United States v. Cohen, No. 16-1682 (1st Cir. 2018)

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Justia Opinion Summary

The First Circuit affirmed Defendant’s convictions for one count of conspiracy to convert government property, fourteen counts of conversion of government property, and one count of conspiracy to commit money laundering and Defendant’s sentence to a term of imprisonment of fifty-four months.

Defendant’s convictions stemmed from his role in using bank accounts that he owned or controlled in order to negotiate fraudulently-obtained federal tax refund checks. The First Circuit held (1) Defendant’s argument that the district court erred in permitting a prior settlement with the Massachusetts Attorney General’s Office to be used at trial failed; (2) the district court did not err in permitting the government to introduce expert testimony at trial regarding the Massachusetts rules about Interest on Lawyers’ Trust Accounts (IOLTA) accounts for attorneys; and (3) the district court did not err in imposing three sentencing enhancements in calculating Defendant’s sentencing range under the Sentencing Guidelines.

The court issued a subsequent related opinion or order on April 20, 2018.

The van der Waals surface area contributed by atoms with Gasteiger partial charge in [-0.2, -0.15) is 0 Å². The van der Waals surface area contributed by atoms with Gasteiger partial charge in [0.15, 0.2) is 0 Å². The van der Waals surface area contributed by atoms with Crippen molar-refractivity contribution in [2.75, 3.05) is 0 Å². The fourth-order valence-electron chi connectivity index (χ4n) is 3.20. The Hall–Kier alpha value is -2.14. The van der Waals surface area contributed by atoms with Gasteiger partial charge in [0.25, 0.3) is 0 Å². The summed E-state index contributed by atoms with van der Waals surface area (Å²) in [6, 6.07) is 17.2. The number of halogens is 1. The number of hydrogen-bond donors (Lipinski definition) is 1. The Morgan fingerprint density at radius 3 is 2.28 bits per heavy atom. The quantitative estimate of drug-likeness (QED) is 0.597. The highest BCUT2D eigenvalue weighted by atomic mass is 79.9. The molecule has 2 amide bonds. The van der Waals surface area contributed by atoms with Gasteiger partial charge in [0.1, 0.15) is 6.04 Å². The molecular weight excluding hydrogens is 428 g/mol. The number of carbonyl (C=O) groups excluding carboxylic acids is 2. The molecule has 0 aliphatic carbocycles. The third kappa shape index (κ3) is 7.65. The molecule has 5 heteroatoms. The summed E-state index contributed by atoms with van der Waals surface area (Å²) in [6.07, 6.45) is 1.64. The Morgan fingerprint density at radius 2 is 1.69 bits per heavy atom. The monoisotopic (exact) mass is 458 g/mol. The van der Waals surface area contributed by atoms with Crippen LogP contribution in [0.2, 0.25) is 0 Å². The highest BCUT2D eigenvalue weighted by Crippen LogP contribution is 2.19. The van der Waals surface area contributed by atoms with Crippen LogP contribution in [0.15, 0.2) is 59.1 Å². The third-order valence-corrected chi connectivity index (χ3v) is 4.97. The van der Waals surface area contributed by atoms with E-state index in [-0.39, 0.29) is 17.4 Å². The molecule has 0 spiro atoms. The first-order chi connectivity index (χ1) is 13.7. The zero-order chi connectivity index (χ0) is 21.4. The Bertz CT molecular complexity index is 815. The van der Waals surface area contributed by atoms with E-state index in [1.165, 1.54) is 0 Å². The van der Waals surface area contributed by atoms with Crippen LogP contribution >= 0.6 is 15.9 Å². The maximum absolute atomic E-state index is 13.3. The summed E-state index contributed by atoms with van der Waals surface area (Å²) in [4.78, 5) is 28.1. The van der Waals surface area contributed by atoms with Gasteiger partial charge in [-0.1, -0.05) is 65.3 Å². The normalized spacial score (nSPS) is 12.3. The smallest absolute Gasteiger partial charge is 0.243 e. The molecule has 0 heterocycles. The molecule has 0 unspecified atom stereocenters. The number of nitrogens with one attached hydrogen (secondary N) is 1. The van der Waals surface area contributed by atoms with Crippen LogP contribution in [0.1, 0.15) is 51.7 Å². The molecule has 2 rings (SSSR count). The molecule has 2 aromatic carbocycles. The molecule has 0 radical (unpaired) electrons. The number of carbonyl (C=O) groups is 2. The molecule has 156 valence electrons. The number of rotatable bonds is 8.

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United States Court of Appeals For the First Circuit Nos. 16-1682, 16-1703 UNITED STATES OF AMERICA, Appellee, v. R. DAVID COHEN, Defendant, Appellant. APPEALS FROM THE UNITED STATES DISTRICT COURT FOR THE DISTRICT OF MASSACHUSETTS [Hon. Leo T. Sorokin, U.S. District Judge] Before Lynch, Stahl, and Barron, Circuit Judges. James B. Kransoo, with whom Krasnoo, Klehm & Falkner LLP was on brief, for appellant. Ryan M. DiSantis, Assistant United States Attorney, with whom William D. Weinreb, Acting United States Attorney, was on brief, for appellee. April 6, 2018 BARRON, Circuit Judge. R. David Cohen ("Cohen") appeals his convictions for one count of conspiracy to convert government property, in violation of 18 U.S.C. § 371; fourteen counts of conversion of government property, in violation of 18 U.S.C. § 641; and one count of conspiracy to commit money laundering, in violation of 18 U.S.C. § 1956(h). He also challenges his sentence. The convictions stem from his role in using bank accounts that he owned or controlled in order to negotiate fraudulently-obtained federal tax refund checks. We affirm the convictions and the sentence. I. Cohen unindicted, Massachusetts and were his co-conspirators, alleged that, to beginning have in both engaged October in 2011 indicted a and scheme and in continuing through December 2014, involved the use of stolen identities to obtain fraudulent tax refunds from the United States Internal Revenue Service ("IRS"). The alleged scheme worked as follows. The conspirators (though not Cohen) obtained tax refund checks by using stolen identities. Cohen, who was a real estate attorney in Massachusetts, deposited the refund checks into his existing Interest on Lawyers' Trust 1 Accounts ("IOLTA")1 bank As explained in the trial testimony of the executive director of the IOLTA Committee of the Massachusetts Supreme Judicial Court, an IOLTA account is a "pooled, interest bearing - 2 - account, subsequently-opened IOLTA accounts, and conventional business accounts (opened by himself or by a co-conspirator) at various banks. Cohen and his co-conspirators then wrote checks from those accounts that were cashed, made cash withdrawals from those accounts, and engaged in other transactions in order to launder the tax refunds. When questioned by various bank officials about the deposits being made to the various IOLTA and business accounts, Cohen often stated that he was depositing checks in these accounts for clients who were involved in real estate closing transactions for which he was their attorney. About a year and a half into the alleged scheme, on or about May 22, 2013, Cohen entered into an agreement with the Massachusetts Attorney General's Office (the "AG Settlement") to settle a lawsuit alleging that Cohen provided his advice for, and consent to, unlawful conduct by a client whom Cohen represented. In the AG Settlement, Cohen agreed to pay a $40,000 fine and not to conduct real estate closings for a period of six months. The government alleges that, after entering into the AG Settlement, Cohen stopped using his IOLTA accounts to launder the fraudulently- account" that a Massachusetts attorney uses to hold "client funds" and keep that money "separate from the attorney's operating or . . . business account." As the witness explained, Massachusetts Rule of Professional Conduct 1.15, promulgated by the Massachusetts Supreme Judicial Court for attorneys admitted to the bar in Massachusetts, requires Massachusetts attorneys to "keep[] client funds separate from attorney's [operating or business] funds." - 3 - obtained checks, at which time the conspiracy switched to using conventional business bank accounts for such activities. At trial, Cohen testified in his own defense. He asserted that he was not a "crook," but a "fool" who "was do[ing] favors for people who he knows, who are friends," and that he failed to look closely at documents or ask enough questions. After a ten-day trial, however, the jury convicted him of each of the sixteen counts that were given to the jury. At sentencing, Cohen disputed the sentencing range that the Pre-sentence Report ("PSR") set forth under the United States Sentencing Guidelines (the "Sentencing Guidelines"). Cohen contended that the PSR wrongly calculated that range by attributing too large a loss from the conspiracy to him and, therefore, by applying too large an enhancement to his base offense level, see U.S.S.G. § 2B1.1(b)(1)(I) (2015); by wrongly applying to his base offense level the enhancement that applies for an offense that involves ten or more victims, see id. § 2B1.1(b)(2)(A)(i); and by wrongly applying to his base offense level the enhancement that applies for obstruction of justice, see id. § 3C1.1. Cohen argued that, without these wrongly applied enhancements, he should have been assigned a total offense level of twenty-two, which, given his criminal history, would appear to have resulted in a sentencing range of forty-one to fifty-one months imprisonment under the Sentencing Guidelines. - 4 - The District Court disagreed, applied the enhancements, and calculated Cohen's total offense level to be twenty-eight, which corresponded to a recommended guideline sentencing range of seventy-eight to ninety-seven months imprisonment. However, after considering the sentencing factors set forth in 18 U.S.C. § 3553, the District Court found the guideline range to be "too high" and sentenced Cohen to a below-guideline term of imprisonment of fiftyfour months.2 Cohen now appeals both his convictions and his sentence. II. We start with Cohen's challenge to his convictions. He argues first that they must be vacated because the District Court erred in "permit[ting the AG Settlement]" to be used at trial. He also argues that the convictions must be vacated because the District Court erred in allowing an expert witness for the government to testify regarding the Massachusetts "rules about IOLTA accounts" for attorneys. We find neither argument persuasive. A. The facts that bear on Cohen's challenge regarding the AG Settlement are as follows. Prior to trial, the government 2 The District Court also sentenced Cohen to thirty-six months of supervised release upon the completion of his term of imprisonment. - 5 - informed Cohen and the District Court that if Cohen presented any character witnesses to testify to his reputation for truthfulness and honesty, the government intended witnesses about the AG Settlement. to cross-examine those During trial, but prior to the close of the government's case, the government also made clear that if Cohen decided to testify in his own defense, the government would cross-examine Cohen about the AG Settlement pursuant to Federal Rule of Evidence 608(b).3 In light of the government's stated intentions, Cohen requested the District Court "rule . . . in advance of [Cohen's] testimony, to exclude completely any cross-examination of him arising out of the [AG Settlement]." United States v. Cohen, No. 1:15-cr-10008-LTS (D. Mass. Jan. 17, 2016). Cohen's counsel told the District Court that he had been under the impression that evidence concerning the AG Settlement "wasn't going to see the light of day, if [his] reputation evidence wasn't going to come [in]." He explained, however, that if evidence of the AG Settlement would be used to cross-examine Cohen, then Cohen "might 3 Federal Rule of Evidence 608(b) states, in relevant part, that though "extrinsic evidence is not admissible to prove specific instances of a witness's conduct in order to attack or support the witness's character for truthfulness . . . the court may, on cross-examination, allow them to be inquired into if they are probative of the character for truthfulness or untruthfulness of: (1) the witness; or (2) another witness whose character the witness being cross-examined has testified about." - 6 - as well" introduce "a fair number of reputation witnesses" "because [he was] foiled." After hearing argument by both parties, the District Court, in a January 17, 2016 order, ruled as follows: This request is DENIED without prejudice to the defendant challenging specific questions posed by the government on cross-examination. The Court notes that permissible crossexamination of the defendant and permissible cross-examination of possible defense character witnesses is not identical. For example, as to the latter the government may challenge the basis for the witness'[s] opinion or reputation testimony regarding the defendant's character. Thus, while asking the character witness whether he or she is aware of the fact of the lawsuit may well be a permissible challenge to the basis of the witness'[s] testimony that same question of the defendant, at least standing alone, does not appear to bear on truthfulness or untruthfulness. The parties then informed the District Court that they had "reached an agreement." If Cohen testified and the government chose to cross-examine him about the AG Settlement, the government agreed that it would only ask Cohen "of the date of the [AG Settlement], when [Cohen] agreed with the Attorney General's [O]ffice not to engage in real estate transactions for six months." In return, Cohen agreed that he would not "present[] any reputation evidence witness[es] at all." At trial, the government limited its cross-examination to the agreed-upon scope and, thereafter, Cohen did not call any character witnesses. - 7 - On appeal, Cohen now characterizes the District Court's conditional order as "permitting the [g]overnment to use . . . prejudicial, irrelevant evidence to impeach Cohen's [potential] witnesses who would have testified to Cohen's reputation for truthfulness and honesty." He also contends that the "repeated references to the [AG Settlement] during cross-examination of Cohen's [potential] reputation-evidence witnesses, . . . would have been so prejudicial to [Cohen's] defense . . . Cohen was forced to defense." eliminate [the reputation witness] portion of his He argues that the District Court therefore abused its discretion and, in doing so, violated his Sixth Amendment right to present his defense. As an initial matter, Cohen's characterization of the ruling as "permitting" the use of the AG Settlement is mistaken. The District Court never ruled that the AG Settlement could be used during cross-examination. that it would rule on a The District Court merely ruled question-by-question basis whether questions regarding the AG Settlement would be permitted during cross-examination. In addition, in now arguing that he was prejudiced by the conditional ruling because he was deterred from putting on character witnesses, Cohen makes a prejudice argument that appears to be inconsistent with the representation that he made to the District Court. Prior to the conditional ruling Cohen informed - 8 - the District Court that if it did permit Cohen to be cross-examined about the AG Settlement, then he likely would go ahead and put on his character witnesses because the AG Settlement would already have been referenced. Even apart from these problems with Cohen's challenge to the conditional ruling, there is another. We have stated, based on Luce v. United States, 469 U.S. 38 (1984), that a party waives a challenge to a conditional ruling concerning how cross- examination of a witness may proceed, unless the objecting party actually calls the witness to the stand to "give the court a chance to perform the required balancing in the concrete context of actual question and answer." United States v. Mazza, 792 F.2d 1210, 1222– 23 (1st Cir. 1986); see also United States v. Monell, 801 F.3d 34, 48 (1st Cir. 2015) (finding defendant waived his challenge that an evidentiary ruling violated his Sixth Amendment right to call a witness in his defense at trial where defendant did not call the witness).4 As we have previously said, "it is too great a handicap to bind a trial judge to a ruling on a subtle evidentiary question 4 Though Luce considered the balancing of probative value versus prejudicial effect with respect to Federal Rule of Evidence 609, we see no reason why the reasoning of Luce would not apply in the context of Rule 608(b), see United States v. Weichert, 783 F.2d 23, 25 (2d Cir. 1986), and Rule 403, see Monell, 801 F.3d at 48. Nor does Cohen argue otherwise. - 9 - . . . outside a precise factual context." United States v. Griffin, 818 F.2d 97, 104 (1st Cir. 1987).5 Because of the agreement that Cohen reached with the government, none of the character witnesses Cohen contends that he wanted to testify actually did and his own cross-examination concerning the AG Settlement was limited. Thus, it is unclear from the record before us what questions or testimony, if any, the jury would have been allowed to hear concerning the AG Settlement if Cohen's character witnesses had taken the stand, or if Cohen himself had been subject to a fuller cross-examination. In fact, Cohen's counsel explained to the District Court in advance of the conditional ruling that a determination about whether the prosecution should be able to ask a question to a character witness about the AG Settlement "depend[ed] on what kind of question[s] [the government] want[ed] to put to the reputation evidence witness[es] on cross-examination." And, in the absence of the agreement, the government, based on the apparent strength of its case, "might have elected not to risk a reversible appellate 5 "This does not mean, of course, that the evidence must always be revealed to the jury." Griffin, 818 F.2d at 105. "Counsel should cooperate with the district court in exercising restraint and in employing the prophylaxis of the sidebar, where appropriate," and "[i]n more complex situations, counsel may request that the jurors retire, or in exceptional cases, that the actual testimony be screened voir dire in the jury's absence." Id. - 10 - issue," Monell, 801 F.3d at 49, by deciding not to undertake such cross-examination at all.6 For these reasons, it is "difficult to evaluate the degree of unfair prejudice," id., if any, that flowed from the conditional ruling. Accordingly, it is impossible for us to conclude on this record that, merely by conditionally denying Cohen's motion concerning the AG Settlement, the District Court effectively precluded Cohen from mounting what he contends would have been an important part of his defense. This challenge to the convictions therefore fails. B. Cohen also argues that the District Court erred in permitting the government to introduce expert testimony at trial concerning the rules and regulations relating to Massachusetts IOLTA accounts. Cohen contends that the admission of this evidence violated Federal Rule of Evidence 702. That rule required the District Court to determine whether a "valid connection" existed "between the expert's testimony and a disputed issue." 6 United Cohen makes no argument that the handful of crossexamination questions actually asked of him by the government affected his ability to call his character witnesses or otherwise prejudiced him. His failure to make any such argument is hardly surprising, as those questions were within the scope of the questions Cohen agreed could be asked of him on cross-examination. - 11 - States v. Mehanna, 735 F.3d 32, 66 (1st Cir. 2013) (quoting United States v. Shay, 57 F.3d 126, 133 n. 5 (1st Cir. 1995)). Cohen argues that the expert testimony regarding Cohen's "improper, non-criminal use of his IOLTA accounts . . . did not assist the jury, . . . as that testimony tended to prove none of Cohen's crimes." Moreover, Cohen contends, the testimony served merely to "inflame the jury into thinking that [he wa]s unethical and therefore must be a bad man and a criminal . . . ." We review preserved objections to "rulings relating to the admissibility of expert-witness testimony for clear abuses of discretion, and will not reverse unless the ruling at issue was predicated on an incorrect legal standard or we reach a definite and firm conviction that the court made a clear error of judgment." United States v. Kantengwa, 781 F.3d 545, 560 (1st Cir. 2015) (internal quotation marks omitted). The government argues that Cohen failed to preserve this objection and thus that we should review his challenge to the evidentiary ruling only for plain error. But, his challenge fails even under the more favorable abuse of discretion standard. See Kantengwa, 781 F.3d at 560. The expert testimony at issue explained to the jury that the rules governing IOLTA accounts permit transactions involving third-party funds, and that such third-party transactions are typical for IOLTA accounts. informing them of features That testimony assisted the jurors by of the - 12 - accounts that could have facilitated Cohen's ability to negotiate and launder a much higher volume of tax refund checks by allowing him to conceal his activity for a period of time, and that could have provided support for Cohen's cover story that the payees were clients whose funds he was holding for future property investments. Evidence of the "IOLTA rules and regulations," coupled with Cohen's "disregard" of those rules and regulations, also could have been probative of Cohen's intent and therefore was of assistance to the jury. Of course, evidence that is admissible under Federal Rule of Evidence 702 remains subject to Federal Rule of Evidence 403's balancing test. 6 (1st Cir. 2013). United States v. Tetioukhine, 725 F.3d 1, But, "[w]here (as here) a piece of evidence is determined to be relevant, the district court has wide discretion in steadying the Rule 403 seesaw." United States v. Pires, 642 F.3d 1, 12–13 (1st Cir. 2011) (quoting Onujiogu v. United States, 817 F.2d 3, 6 (1st Cir. 1987)). "Only rarely -- and in extraordinarily compelling circumstances -- will we, from the vista of a cold appellate record, reverse a district court's onthe-spot judgment concerning the relative weighing of probative value and unfair effect." Id. (quoting Freeman v. Package Mach. Co., 865 F.2d 1331, 1340 (1st Cir. 1988)). Because the District Court's decision to allow the admission of this expert testimony was "within the universe of reasonable decisions," we find no abuse of discretion. Id. at 13. - 13 - III. We turn, then, to Cohen's challenges to his sentence. Cohen contends that his sentence must be vacated because the District Court enhancements in erred in imposing calculating Sentencing Guidelines. of three sentencing sentencing his each range under the We do not agree. We review preserved objections to a district court's interpretation of the Sentencing Guidelines de novo. United States v. Jones, 778 F.3d 375, 383 (1st Cir. 2015). factual findings for clear error. F.3d 68, 71 (1st Cir. 2007). We assess related United States v. Codarcea, 505 "Clear-error review is demanding: this standard will be satisfied only if, 'upon whole-record review, an inquiring court form[s] a strong, unyielding belief that a mistake has been made.'" United States v. Nuñez, 852 F.3d 141, 144 (1st Cir. 2017) (alteration in original) (quoting United States v. Cintrón–Echautegui, 604 F.3d 1, 6 (1st Cir. 2010)). A. Cohen first argues that the District Court erred in applying a sixteen-level enhancement to his base offense level under U.S.S.G. § 2B1.1(b)(1)(I), which is the enhancement that applies only if the losses from a fraud that are attributable to the defendant total "[m]ore than $1,500,000." He contends that he should at most have been subject to the fourteen-level enhancement that applies for losses that are attributable to a defendant that - 14 - total more than $550,000, but less than $1,500,000. See id. §§ 2B1.1(b)(1)(H)-(I). The District Court applied the sixteen-level enhancement because it found that the entire amount of loss attributed to Cohen in the PSR -- $1,672,958.74 -- was, in fact, attributable to Cohen.7 The District Court based this finding on, in combination, the evidence introduced at trial, the evidence introduced through the testimony of a co-conspirator at the sentencing hearing, and a DVD of the co-conspirator's post-arrest interview that Cohen admitted into evidence at sentencing. The co-conspirator testified at sentencing as follows. Shortly after Cohen entered into the AG Settlement, Cohen directed the co-conspirator to open new bank accounts so that the conspiracy could, and did, continue to cash the fraudulently-obtained tax refund checks. In addition, Cohen received checks drawn on and cash drawn from these new accounts, told the co-conspirator that the tax refund checks being cashed "belonged to fictitious people," gave the co-conspirator tax refund checks to cash, and provided the co-conspirator with notarized forms and tax returns for payees 7 The conduct outlined in the PSR was derived from a statement of facts submitted by the United States Attorney's Office ("USAO") in the instant case, a statement of facts submitted by the USAO in connection with a related case against a co-conspirator, a criminal complaint affidavit by an IRS agent involved in the investigation of the scheme which resulted in Cohen's conviction, Cohen's trial testimony, and a statement of the offense submitted to the Probation Office by Cohen. - 15 - on some of the fraudulently-obtained checks to provide to a bank when one bank asked questions about account activity. Cohen first contends that the District Court erred in sentencing him on the basis of the conduct that the co-conspirator described, because Cohen had not pleaded guilty to it, nor had the government proved it beyond a reasonable doubt. concedes, our precedent forecloses that But, as Cohen argument. See United States v. Constant, 814 F.3d 570, 581 (1st Cir. 2016) (citing United States v. Leahy, 668 F.3d 18, 22 (1st Cir. 2012)). Cohen next argues that the District Court erred by relying on the co-conspirator's testimony because Cohen was not provided "notice" "in advance of sentencing" that the co- conspirator would be testifying at the sentencing hearing. See United States v. Acevedo-López, 873 F.3d 330, 341 (1st Cir. 2017) (explaining that "[a] sentencing court must allow the parties' attorneys to comment on . . . matters relating to an appropriate sentence" (quoting Fed. R. Crim P. 32(i)(1)(C)), and that "a defendant's right to respond to the information offered against him at sentencing means very little without a right to notice of that information" (quoting United States v. Millán-Isaac, 749 F.3d 57, 70 (1st Cir. 2014))). lack-of-notice argument But, even if Cohen had preserved his before the District Court, it fails because Cohen has failed to explain how he was unduly prejudiced. See id. at 342 (finding harmless error where defendant failed to - 16 - show how "any harm or prejudice resulted" from the sentencing court's use, without notice, of certain documents at sentencing). Cohen acknowledges that prior to the sentencing hearing he was aware that the PSR recommended applying the sixteen-level enhancement on the basis of statements by the co-conspirator regarding Cohen's post-AG Settlement period conduct. Additionally, just after the co-conspirator testified, the record shows that Cohen presented two rebuttal witness solely on the issue of the co-conspirator's English-speaking abilities, an issue that appeared to be central to Cohen's cross-examination of the coconspirator. And Cohen identifies no other evidence that he would have introduced had he received more notice. Moreover, when Cohen argued below that the lack of notice left him unprepared to crossexamine the co-conspirator about certain account expenditures which "further tend[ed] to undermine [the co-conspirator's] testimony," Cohen had no reply to the District Court's response that the foreseeability of the results of the conspiracy (with respect to particularly Cohen's role) attributable different questions. regarding the harmless. and to a whether specific expenditures were co-conspirator were Thus, any error with respect to notice co-conspirator's testimony at sentencing was See id. Cohen also argues that the District Court clearly erred in finding that the post-AG Settlement conduct about which the co- - 17 - conspirator testified was attributable to Cohen. not challenge the District Court's But, Cohen does finding that the co- conspirator's testimony was credible. And we have rejected Cohen's argument that he was not given proper notice conspirator would be testifying at sentencing. that the co- Accordingly, this aspect of his challenge fails. Finally, as the government contends, Cohen's passing assertion on appeal that the District Court "never considered . . . [Cohen's] financial resources, his financial needs and his earning ability and other appropriate factors" is undeveloped and is therefore waived. Cir. 1990). United States v. Zannino, 895 F.2d 1, 17 (1st We thus reject Cohen's arguments alleging error in the application of a sixteen-level enhancement to his base offense level pursuant to U.S.S.G. § 2B1.1(b)(1)(I). B. Cohen next argues that the District Court erred in applying the two-level sentencing enhancement for an offense involving ten or more victims, U.S.S.G. § 2B1.1(b)(2)(A). Cohen does so because he contends that "only the Government, not the payees on erroneously issued [federal] tax refund checks, is a victim because . . . the payees, never having been entitled to these checks, suffered no financial hardship." Cohen's argument rests in part on his apparent contention that the payees do not meet the definition of "victim" - 18 - laid out in U.S.S.G. § 2B1.1 Application Note 1. That Application Note defines a victim as: "(A) any person who sustained any part of the actual loss determined under [U.S.S.G. § 2B1.1](b)(1); or (B) any individual who sustained bodily injury as a result of the offense."8 The District Court did not rely, however, on the definition of "victim" in U.S.S.G. § 2B1.1 Application Note 1. Rather, the District Court found the payees to be victims in light of U.S.S.G. § 2B1.1 Application Note 4(E), which states: Cases Involving Means of Identification. For purposes of subsection (b)(2) [concerning multi-victim sentencing enhancements], in a case involving means of identification "victim" means (i) any victim as defined in Application Note 1; or (ii) any individual whose means of identification was used unlawfully or without authority. With respect to Application Note 4(E), Cohen argues that he "never 'used' means of identification" in the commission of his offenses of conviction. To support this contention, he relies on our decision in United States v. Berroa, 856 F.3d 141 (1st Cir.), cert. denied sub nom. Davila v. United States, 138 S. Ct. 488 (2017), where we construed the meaning of "use" in the context of the federal aggravated identity theft statute, 18 U.S.C. § 1028A. 8 In U.S.S.G. § 2B1.1(b)(1), "actual loss" is defined as "the reasonably foreseeable pecuniary harm that resulted from the offense." U.S.S.G. § 2B1.1 cmt. n.3(A)(i). And within that definition "pecuniary harm" is defined as "harm that is monetary or that otherwise is readily measurable in money," and "does not include emotional distress, harm to reputation, or other noneconomic harm." Id. § 2B1.1(b)(1) cmt. n.3(A)(iii). - 19 - But, even if we apply our precedent construing the term "use" in § 1028A to construe the term "used" in Application Note 4(E), his argument fails. Berroa determined that a defendant's conduct another's with respect to means of identification constituted a "use" of that means of identification so long as "the defendant attempt[ed] to pass him or herself off as another person or purport[ed] to take some other action on another person's behalf." 856 F.3d at 156 (emphasis added); see also United States v. Morel, Nos. 17-1331, 17-1332, 17-1353 (1st Cir. Mar. 16, 2018) (relying on Berroa to hold that a defendant "purported to act on [payee's] behalf" by depositing a fraudulently-obtained tax refund check bearing the payee's forged signature as an endorsement and that such an act constituted "use" of that payee's means of identification under 18 U.S.C. § 1028A)). And there is no dispute that Cohen, in depositing the fraudulently-obtained tax refund checks, was purporting to do so on behalf of the payees. Further, while § 1028A includes a mens rea requirement, see United States v. Godin, 534 F.3d 51 (1st Cir. 2008) (concluding that the scienter requirement in § 1028A extends to "of another person"), the record supports, and Cohen does not dispute, that he knew that the tax refund checks that he was depositing bore a means of identification - 20 - of another -- specifically the names of the payees.9 we affirm the District Court's application of Accordingly, the two-level enhancement under U.S.S.G. § 2B1.1.10 C. Finally, Cohen contends that the District Court erred by increasing his offense level under the Sentencing Guidelines by two levels pursuant to the obstruction-of-justice enhancement set forth in U.S.S.G. § 3C1.1. The obstruction-of-justice enhancement applies "[i]f (1) the defendant willfully obstructed or impeded, or attempted to obstruct or impede, the administration of justice . . ., and (2) the obstructive conduct related to . . . the defendant's offense of conviction . . . ." U.S.S.G. § 3C1.1; see United States v. Mercer, 834 F.3d 39, 48 (1st Cir. 2016). The enhancement "is not intended to punish a defendant for the exercise 9 The out-of-circuit authority construing Application Note 4(E) on which Cohen relies -- United States v. Hall, 704 F.3d 1317 (11th Cir. 2013) and United States v. Rabiu, 721 F.3d 467 (7th Cir. 2013) -- is not to the contrary. By Hall's reasoning, Cohen "used" the payees' personal identifying information by depositing the checks in order to launder them. See Hall, 704 F.3d at 1322 (determining that the payees' information was "used" once it is "employ[ed] . . . for the purpose for which the conspiracy was intended"). And Rabiu expressly approved this reasoning from Hall. See Rabiu, 721 F.3d at 472-74. 10 Cohen also asserts that the enhancement cannot apply because "the identify thieves" were never "proven to be [his] coconspirators." But, Cohen cites no authority for the proposition that such proof was necessary, as opposed to, for example, mere proof that Cohen knew he was using the payee information in the checks that he was depositing without authority. - 21 - of a constitutional right." U.S.S.G. § 3C1.1 cmt. n.2. The enhancement does apply, however, if a defendant exercises his right to testify at trial but commits perjury in the process. Id. § 3C1.1 cmt. n.4. "A defendant commits perjury when he intentionally gives false testimony proceedings." 2012). under oath on a matter material to the United States v. Díaz, 670 F.3d 332, 351 (1st Cir. A "sentencing court, however, is not required to address each element of perjury in a separate and clear finding" in order to justify application of the enhancement. Mercer, 834 F.3d at 49 (quoting United States v. Matiz, 14 F.3d 79, 84 (1st Cir. 1994)). "The district court's determination that enhancement is required is sufficient . . . if . . . the court makes a finding of an obstruction of, or impediment to, justice that encompasses all of the factual predicates for a finding of perjury." United States v. Dunnigan, 507 U.S. 87, 94 (1993). The District Court found the following parts of Cohen's testimony not credible: that he had thirty to forty copies of driver's licenses for tax refund check payees at one point, of which all but the small number of licenses that were produced at trial had been stolen; that he did not know the tax refund checks were fraudulently obtained despite there being "no good reason for somebody to be paying him a fee for cashing . . . United States Treasury checks" that were "as good as gold"; and that he did not - 22 - recollect any of the phone calls with one bank officer who had testified about those calls. Insofar as these findings sufficed to show that Cohen had committed perjury in testifying at trial, Cohen's contention that he is being "punished" for "exercising his constitutional right to testify" is clearly without merit under our precedent. U.S. at 96 See Mercer, 834 F.3d at 49; see also Dunnigan, 507 ("Respondent cannot contend that increasing her sentence because of her perjury interferes with her right to testify, for we have held on a number of occasions that a defendant's right to testify does not include a right to commit perjury."). Turning to Cohen's challenges to the findings themselves, we first consider his contention that they were flawed because the District Court "omitt[ed] necessary findings of intent and of the claimed prosecution." But falsehoods the significant findings in fact hindrance to encompassed, the either expressly or impliedly, each of the elements of perjury -- i.e., "that the defendant was untruthful at trial with respect to material matters defendant's] in failure this to case . . . give truthful [b]y virtue testimony on of [the material matters that were designed to substantially affect the outcome of the case." See Dunnigan, 507 U.S. at 95-96 (emphasis omitted). We note in this regard that the testimony that the District Court identified as untruthful was plainly relevant to Cohen's mens rea. - 23 - Accordingly, there was no error due to a lack of completeness in the findings. Cir. 2014) enhancement finding, See United States v. Fermin, 771 F.3d 71, 82 (1st (affirming where but district district testimony court supporting court did obstruction-of-justice not make enhancement a materiality was "obviously material" (quoting United States v. Campbell, 61 F.3d 976, 984 (1st Cir. 1995))); Matiz, 14 F.3d at 84 (affirming the district court's finding of perjury though "the court was not explicit as to whether [the defendant's] testimony was material" because "the record demonstrate[d]" that the testimony was material); see also Mercer, 834 F.3d at 49 (affirming district court's obstructionof-justice enhancement even though the court was not explicit with respect to a "willfulness" finding for perjury). Cohen also argues that the District Court clearly erred in making certain findings. Cohen points out that the District Court had to be "reminded that not all [driver's] licenses were missing." But the District Court clarified at sentencing that it deemed Cohen's testimony regarding the licenses untruthful because it found suspect his testimony that the reason he no longer had "[thirty] or [forty] licenses" in his possession had to do with a car being stolen in 2012. As the record adequately supports that finding, this aspect of Cohen's challenge fails. Cohen also claims that the District Court erroneously stated that one bank had informed Cohen that his actions amounted - 24 - to "fraud," when the phrase used by the bank was actually "checkcashing." But, when Cohen pointed out the precise testimony at sentencing, the District Court clarified that its "conclusion . . . was that the inference can be drawn from what each of [the] banks told [Cohen], when they refused to accept any more of these [tax refund] checks in his account, . . . that there was a big problem and it was fraud." Thus, this aspect of his challenge fails as well. Finally, we reject Cohen's challenge to the District Court's finding that Cohen was not truthful in testifying that he had no recollection of having had phone calls with a particular bank official. The District Court supportably found the bank officer to be "very careful, very scrupulous, and [that] his investigation was very meticulous." Moreover, the official testified at trial that he had multiple calls with Cohen in which he made clear to Cohen that the bank was suspicious about atypical check-cashing activity in his account and that he told Cohen that the bank's interactions with the IRS and the Massachusetts Division of Banking indicated that checks in Cohen's account "should not have been issued" and that Cohen was not licensed to operate a check-cashing business in Massachusetts. We thus conclude that the District Court did not clearly err in finding incredible Cohen's claims to have absolutely no recollection of these calls. - 25 - That leaves only Cohen's argument that the imposition of the obstruction-of-justice enhancement, which requires "willful" obstruction, was erroneous given that the District Court provided the jury with a willful blindness instruction. In challenging the application of the obstruction enhancement below, Cohen argued that, in light of the willful blindness instruction, "his testimony in the eyes of the jury may have made him a damned fool, but that's not the same thing as finding that he's a damned lying fool . . . ." The District Court concluded, however, that a willful blindness instruction is not preclusive of a finding that the defendant perjured himself in testifying at trial. On appeal, Cohen does not develop a challenge to this conclusion but instead merely asserts that the District Court "wrongly imposed the enhancement upon one seen by the jury as willfully blind but not necessarily consciously obstructive." thus, deem this underdeveloped argument waived. at 17. We, Zannino, 895 F.2d Moreover, we note that, in any event, there is Circuit precedent that affirms sentences including such an enhancement in cases in which a willful blindness instruction was given. See, e.g., Fermin, 771 F.3d at 79-82; United States v. Camuti, 78 F.3d 738, 744-45 (1st Cir. 1996). IV. For the foregoing reasons, sentences are affirmed. - 26 - Cohen's convictions and